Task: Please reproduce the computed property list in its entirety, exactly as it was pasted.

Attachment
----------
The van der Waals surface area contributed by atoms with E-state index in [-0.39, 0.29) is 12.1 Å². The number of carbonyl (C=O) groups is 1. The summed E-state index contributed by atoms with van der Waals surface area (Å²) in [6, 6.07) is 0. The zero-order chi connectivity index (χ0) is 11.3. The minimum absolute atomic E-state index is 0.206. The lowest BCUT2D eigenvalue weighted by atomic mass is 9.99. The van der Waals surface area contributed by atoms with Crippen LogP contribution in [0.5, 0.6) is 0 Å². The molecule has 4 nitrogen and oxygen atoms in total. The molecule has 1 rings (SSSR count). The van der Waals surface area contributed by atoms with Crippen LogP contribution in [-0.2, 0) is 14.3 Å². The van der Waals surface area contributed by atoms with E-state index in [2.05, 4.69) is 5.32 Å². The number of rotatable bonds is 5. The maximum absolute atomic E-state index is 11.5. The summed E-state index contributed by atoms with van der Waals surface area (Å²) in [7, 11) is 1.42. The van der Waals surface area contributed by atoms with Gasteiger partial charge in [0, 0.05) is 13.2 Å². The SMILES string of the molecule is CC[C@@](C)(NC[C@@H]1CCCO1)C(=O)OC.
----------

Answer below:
The van der Waals surface area contributed by atoms with E-state index in [-0.39, 0.29) is 12.1 Å². The number of carbonyl (C=O) groups is 1. The summed E-state index contributed by atoms with van der Waals surface area (Å²) in [6, 6.07) is 0. The zero-order chi connectivity index (χ0) is 11.3. The minimum absolute atomic E-state index is 0.206. The lowest BCUT2D eigenvalue weighted by atomic mass is 9.99. The van der Waals surface area contributed by atoms with Crippen LogP contribution in [0.5, 0.6) is 0 Å². The molecule has 4 nitrogen and oxygen atoms in total. The molecule has 1 rings (SSSR count). The van der Waals surface area contributed by atoms with Crippen LogP contribution in [-0.2, 0) is 14.3 Å². The van der Waals surface area contributed by atoms with E-state index in [2.05, 4.69) is 5.32 Å². The number of rotatable bonds is 5. The maximum absolute atomic E-state index is 11.5. The summed E-state index contributed by atoms with van der Waals surface area (Å²) in [7, 11) is 1.42. The van der Waals surface area contributed by atoms with Gasteiger partial charge in [0, 0.05) is 13.2 Å². The SMILES string of the molecule is CC[C@@](C)(NC[C@@H]1CCCO1)C(=O)OC.